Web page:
October 21st, 2010
J.A. Konrath

I’ve saved Joe Konrath’s talk for last. For those of you who haven’t been following his journey into self-publishing, you can check out his blog HERE. Joe or J.A. Konrath as he’s known online gave his last (his words) in person presentation about self-publishing at the Novelist Inc. Conference in St. Pete’s Beach, Florida. He definitely has a lot of strong opinions about self-publishing vs. going the traditional route. A little background might help. According to Joe, he has 12 years of rejections under his belt for a grand total of over 500 rejections. He eventually got published and did pretty well for himself going the traditional route. When the line he was writing for dried up, he was mid-series. He couldn’t sell the books anywhere else, so he decided to go the Kindle route. He hasn’t looked back since.Β He believes you should make a website ‘sticky’ (ie NO ADS).Β He believes content comes in 2 forms: Information and Entertainment.Β He believes that for the last 200 years we’ve needed publishers for reaching readers. That’s not the case anymore.

He believes that the keys to success for self-publisher are as follows:

1. Write great books. Hook the reader immediately.

2. Write a good blurb.

3. Your work should be well formatted, edited, and error free.

4. Price should be kept low. (ie $2.99)

5. Experiment with price. (Some people drop the price to get on bestseller lists, then raise it to $2.99 once they’ve been ‘discovered’.)

He keeps PDF’s of free books on his site, while putting all the books up for sale online.

Joe gave an example using his book Whiskey Sour. In all formats, it has sold 60,000 copies and made $54,000. That is an average of 833 copies a month on average or $750 a month. Priced at $4.69, he only earns 80 cents.

Now compare that to The List, which came out April 2009. The book is priced at $2.99 and has sold 20,000 copies, averaging 1500 copies a month. I believe Joe makes $2.07 per copy on that title, which brings the amount to $41, 400.

Joe suggests that if you go the self-publishing route that you participate at Shelfari, Mobile Reads, and on the Kindle Boards. He also suggests checking out Red Adept. Joe said advertising on Kindle Nation>Newsletter>Steve Windwalker for $150.00 to get exposure. He said that the easiest thing to do is format your books on Smashwords, then opt out of Amazon and Barnes & Noble, since the royalty percentage is much higher if you go with them directly. He recommends contacting publishers to keep price in check for your N.Y. releases or price books higher on all other formats. Again, keep free books on your website of the books you have for sale. He thinks PDF is the best format to have them in. He said great covers can increase sales 30%. He suggests using Carl Grazer at CG22 (AT)sbcglobal (DOT) net for covers, but there are a lot of really good designers out there who’ll create killer covers. He also recommended Peter Glaze at Elementary Studio DOT com and 52 Novels (DOT) com for formatting. (52 Novels seems to be having a link problem at present, so I’m not linking to them.)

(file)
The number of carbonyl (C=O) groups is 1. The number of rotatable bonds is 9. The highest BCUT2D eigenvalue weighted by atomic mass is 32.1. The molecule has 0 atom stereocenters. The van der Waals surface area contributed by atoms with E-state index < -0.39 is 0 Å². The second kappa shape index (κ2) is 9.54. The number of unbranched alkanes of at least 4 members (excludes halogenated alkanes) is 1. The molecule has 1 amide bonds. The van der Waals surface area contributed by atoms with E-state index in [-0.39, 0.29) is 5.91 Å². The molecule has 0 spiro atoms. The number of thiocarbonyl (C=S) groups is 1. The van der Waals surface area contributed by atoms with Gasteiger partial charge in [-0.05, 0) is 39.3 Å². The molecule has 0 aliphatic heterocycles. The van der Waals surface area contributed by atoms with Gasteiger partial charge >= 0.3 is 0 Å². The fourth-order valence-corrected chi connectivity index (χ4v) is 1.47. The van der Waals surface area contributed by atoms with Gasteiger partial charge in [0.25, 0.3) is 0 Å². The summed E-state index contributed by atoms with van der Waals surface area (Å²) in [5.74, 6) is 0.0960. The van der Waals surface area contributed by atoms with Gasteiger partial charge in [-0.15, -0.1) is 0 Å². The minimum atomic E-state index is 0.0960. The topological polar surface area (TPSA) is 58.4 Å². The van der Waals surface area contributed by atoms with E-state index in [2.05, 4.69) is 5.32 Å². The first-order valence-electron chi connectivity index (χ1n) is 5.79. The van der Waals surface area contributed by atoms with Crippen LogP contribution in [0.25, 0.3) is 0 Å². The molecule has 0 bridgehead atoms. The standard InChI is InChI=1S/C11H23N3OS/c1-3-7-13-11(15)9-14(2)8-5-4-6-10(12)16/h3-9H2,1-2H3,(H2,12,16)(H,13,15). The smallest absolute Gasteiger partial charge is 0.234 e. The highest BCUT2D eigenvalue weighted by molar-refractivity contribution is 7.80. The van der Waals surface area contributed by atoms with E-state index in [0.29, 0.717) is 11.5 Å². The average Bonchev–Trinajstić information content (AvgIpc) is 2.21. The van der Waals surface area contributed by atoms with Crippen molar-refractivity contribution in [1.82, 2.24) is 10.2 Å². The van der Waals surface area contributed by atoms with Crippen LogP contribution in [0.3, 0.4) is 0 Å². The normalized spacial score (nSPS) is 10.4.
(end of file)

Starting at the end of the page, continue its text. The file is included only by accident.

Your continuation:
Impressions of Joe… He’s definitely an interesting character. Anyone who breaks out a bottle of Malibu Rum and Diet Coke in the middle of a panel session and starts mixing drinks is definitely a rock star–even if it is only in their mind. (He was in the audience, not speaking on the panel.) Personally, I liked him. You didn’t have to guess what he was thinking and he really couldn’t give two craps about what N.Y. publishing thinks of him (or anyone else for that matter). I like direct people. And Joe is nothing if not direct. He may rub some people the wrong way, but you can’t fault his passion for the subject or his enthusiasm to share. I really enjoyed his session. Wish it could’ve been longer. If you get good information from his site, then show your appreciation by going out and buying his new release Draculas.

17 comments to “J.A. Konrath”

  1. He’s an exception to the rule. The key is a writer has to hit at least one big seller for name recognition and fan base or be the best carnival barker alive to sell self-published books. That may change with all the ways available to get your work out there cheaply but I doubt it will change the marketing problems and name recognition. I like the way Konrath operates though. πŸ™‚

  2. Bernard, He’s definitely the most well known self-publisher, but he’s not exactly an exception. He mentioned a few authors who haven’t/hadn’t sold to N.Y. who were making a much better living than he is. One was writing YA and the others I believe were writing erotic romance. That was actually something I forgot from this blog post. He told the audience that if any of us had a knack for writing good erotic romance that we should be all over self-publishing because the people who are doing it now are out-selling him 2 to 1. He believes the many ways in which you can make the book available HAS changed the game.

    He says you do have the advantage if you have N.Y. sales under your belt (ie some name recognition) first, but it’s definitely not necessary. You just have to work a little harder in the beginning. He’s not anti-N.Y. publishing. He just thinks they need to radically change their game. He does realize it takes a while to turn the Queen Mary around when it’s been going in the same direction for so long.